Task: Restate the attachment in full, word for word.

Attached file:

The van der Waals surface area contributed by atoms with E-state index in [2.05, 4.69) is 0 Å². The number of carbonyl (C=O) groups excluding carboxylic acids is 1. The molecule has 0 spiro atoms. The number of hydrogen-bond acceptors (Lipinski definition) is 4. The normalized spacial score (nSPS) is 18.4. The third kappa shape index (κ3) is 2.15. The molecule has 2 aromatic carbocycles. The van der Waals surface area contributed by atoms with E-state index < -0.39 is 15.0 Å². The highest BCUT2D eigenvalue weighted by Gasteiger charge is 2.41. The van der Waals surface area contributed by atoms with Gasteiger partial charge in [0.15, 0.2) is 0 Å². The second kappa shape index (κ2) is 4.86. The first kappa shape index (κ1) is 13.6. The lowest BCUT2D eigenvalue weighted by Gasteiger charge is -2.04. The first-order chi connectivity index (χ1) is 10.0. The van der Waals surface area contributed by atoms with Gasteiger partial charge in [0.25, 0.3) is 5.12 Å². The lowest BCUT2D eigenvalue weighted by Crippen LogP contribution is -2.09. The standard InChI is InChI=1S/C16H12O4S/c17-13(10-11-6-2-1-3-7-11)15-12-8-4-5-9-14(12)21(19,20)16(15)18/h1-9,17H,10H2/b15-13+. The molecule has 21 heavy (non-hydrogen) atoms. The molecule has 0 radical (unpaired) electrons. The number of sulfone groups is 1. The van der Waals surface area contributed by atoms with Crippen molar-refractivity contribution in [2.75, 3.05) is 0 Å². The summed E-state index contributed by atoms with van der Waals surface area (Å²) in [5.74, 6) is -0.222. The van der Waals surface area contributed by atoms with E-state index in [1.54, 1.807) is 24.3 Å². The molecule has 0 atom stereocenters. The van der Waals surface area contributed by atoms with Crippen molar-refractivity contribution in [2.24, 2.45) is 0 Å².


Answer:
The van der Waals surface area contributed by atoms with E-state index in [2.05, 4.69) is 0 Å². The number of carbonyl (C=O) groups excluding carboxylic acids is 1. The molecule has 0 spiro atoms. The number of hydrogen-bond acceptors (Lipinski definition) is 4. The normalized spacial score (nSPS) is 18.4. The third kappa shape index (κ3) is 2.15. The molecule has 2 aromatic carbocycles. The van der Waals surface area contributed by atoms with E-state index < -0.39 is 15.0 Å². The highest BCUT2D eigenvalue weighted by Gasteiger charge is 2.41. The van der Waals surface area contributed by atoms with Gasteiger partial charge in [0.15, 0.2) is 0 Å². The second kappa shape index (κ2) is 4.86. The first kappa shape index (κ1) is 13.6. The lowest BCUT2D eigenvalue weighted by Gasteiger charge is -2.04. The first-order chi connectivity index (χ1) is 10.0. The van der Waals surface area contributed by atoms with Gasteiger partial charge in [0.25, 0.3) is 5.12 Å². The lowest BCUT2D eigenvalue weighted by Crippen LogP contribution is -2.09. The standard InChI is InChI=1S/C16H12O4S/c17-13(10-11-6-2-1-3-7-11)15-12-8-4-5-9-14(12)21(19,20)16(15)18/h1-9,17H,10H2/b15-13+. The molecule has 21 heavy (non-hydrogen) atoms. The molecule has 0 radical (unpaired) electrons. The number of sulfone groups is 1. The van der Waals surface area contributed by atoms with Crippen molar-refractivity contribution in [2.75, 3.05) is 0 Å². The summed E-state index contributed by atoms with van der Waals surface area (Å²) in [5.74, 6) is -0.222. The van der Waals surface area contributed by atoms with E-state index in [1.54, 1.807) is 24.3 Å². The molecule has 0 atom stereocenters. The van der Waals surface area contributed by atoms with Crippen molar-refractivity contribution in [2.24, 2.45) is 0 Å².